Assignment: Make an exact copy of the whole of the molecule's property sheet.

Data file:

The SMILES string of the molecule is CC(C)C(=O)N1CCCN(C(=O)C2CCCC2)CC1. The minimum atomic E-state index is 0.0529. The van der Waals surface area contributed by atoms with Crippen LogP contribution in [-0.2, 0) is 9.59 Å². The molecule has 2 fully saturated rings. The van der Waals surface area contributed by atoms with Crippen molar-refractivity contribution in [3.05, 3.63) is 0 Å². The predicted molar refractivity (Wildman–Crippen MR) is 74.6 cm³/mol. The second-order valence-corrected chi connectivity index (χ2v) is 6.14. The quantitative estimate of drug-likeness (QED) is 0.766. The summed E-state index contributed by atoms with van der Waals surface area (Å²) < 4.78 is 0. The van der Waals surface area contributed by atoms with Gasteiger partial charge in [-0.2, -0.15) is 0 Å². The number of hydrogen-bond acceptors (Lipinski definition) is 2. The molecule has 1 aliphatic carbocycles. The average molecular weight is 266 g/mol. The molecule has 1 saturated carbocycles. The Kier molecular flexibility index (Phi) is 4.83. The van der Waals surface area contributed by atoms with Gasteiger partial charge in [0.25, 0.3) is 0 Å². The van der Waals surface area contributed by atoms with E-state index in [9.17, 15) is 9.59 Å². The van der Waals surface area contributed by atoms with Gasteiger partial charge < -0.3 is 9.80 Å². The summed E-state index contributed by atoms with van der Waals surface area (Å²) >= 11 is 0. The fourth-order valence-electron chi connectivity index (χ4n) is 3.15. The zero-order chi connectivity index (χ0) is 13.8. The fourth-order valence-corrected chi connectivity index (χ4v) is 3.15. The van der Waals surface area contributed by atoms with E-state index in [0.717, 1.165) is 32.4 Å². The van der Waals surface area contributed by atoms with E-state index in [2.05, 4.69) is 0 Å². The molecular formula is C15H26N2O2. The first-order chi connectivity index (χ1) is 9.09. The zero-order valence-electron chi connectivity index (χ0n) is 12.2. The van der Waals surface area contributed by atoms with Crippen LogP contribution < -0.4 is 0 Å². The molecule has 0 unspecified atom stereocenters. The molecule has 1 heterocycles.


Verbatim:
The SMILES string of the molecule is CC(C)C(=O)N1CCCN(C(=O)C2CCCC2)CC1. The minimum atomic E-state index is 0.0529. The van der Waals surface area contributed by atoms with Crippen LogP contribution in [-0.2, 0) is 9.59 Å². The molecule has 2 fully saturated rings. The van der Waals surface area contributed by atoms with Crippen molar-refractivity contribution in [3.05, 3.63) is 0 Å². The predicted molar refractivity (Wildman–Crippen MR) is 74.6 cm³/mol. The second-order valence-corrected chi connectivity index (χ2v) is 6.14. The quantitative estimate of drug-likeness (QED) is 0.766. The summed E-state index contributed by atoms with van der Waals surface area (Å²) < 4.78 is 0. The van der Waals surface area contributed by atoms with Gasteiger partial charge in [-0.2, -0.15) is 0 Å². The number of hydrogen-bond acceptors (Lipinski definition) is 2. The molecule has 1 aliphatic carbocycles. The average molecular weight is 266 g/mol. The molecule has 1 saturated carbocycles. The Kier molecular flexibility index (Phi) is 4.83. The van der Waals surface area contributed by atoms with Gasteiger partial charge in [0.25, 0.3) is 0 Å². The van der Waals surface area contributed by atoms with E-state index in [9.17, 15) is 9.59 Å². The van der Waals surface area contributed by atoms with Gasteiger partial charge < -0.3 is 9.80 Å². The summed E-state index contributed by atoms with van der Waals surface area (Å²) >= 11 is 0. The fourth-order valence-electron chi connectivity index (χ4n) is 3.15. The zero-order chi connectivity index (χ0) is 13.8. The fourth-order valence-corrected chi connectivity index (χ4v) is 3.15. The van der Waals surface area contributed by atoms with E-state index in [0.717, 1.165) is 32.4 Å². The van der Waals surface area contributed by atoms with E-state index in [2.05, 4.69) is 0 Å². The molecular formula is C15H26N2O2. The first-order chi connectivity index (χ1) is 9.09. The zero-order valence-electron chi connectivity index (χ0n) is 12.2. The van der Waals surface area contributed by atoms with Crippen LogP contribution < -0.4 is 0 Å². The molecule has 0 unspecified atom stereocenters. The molecule has 1 heterocycles.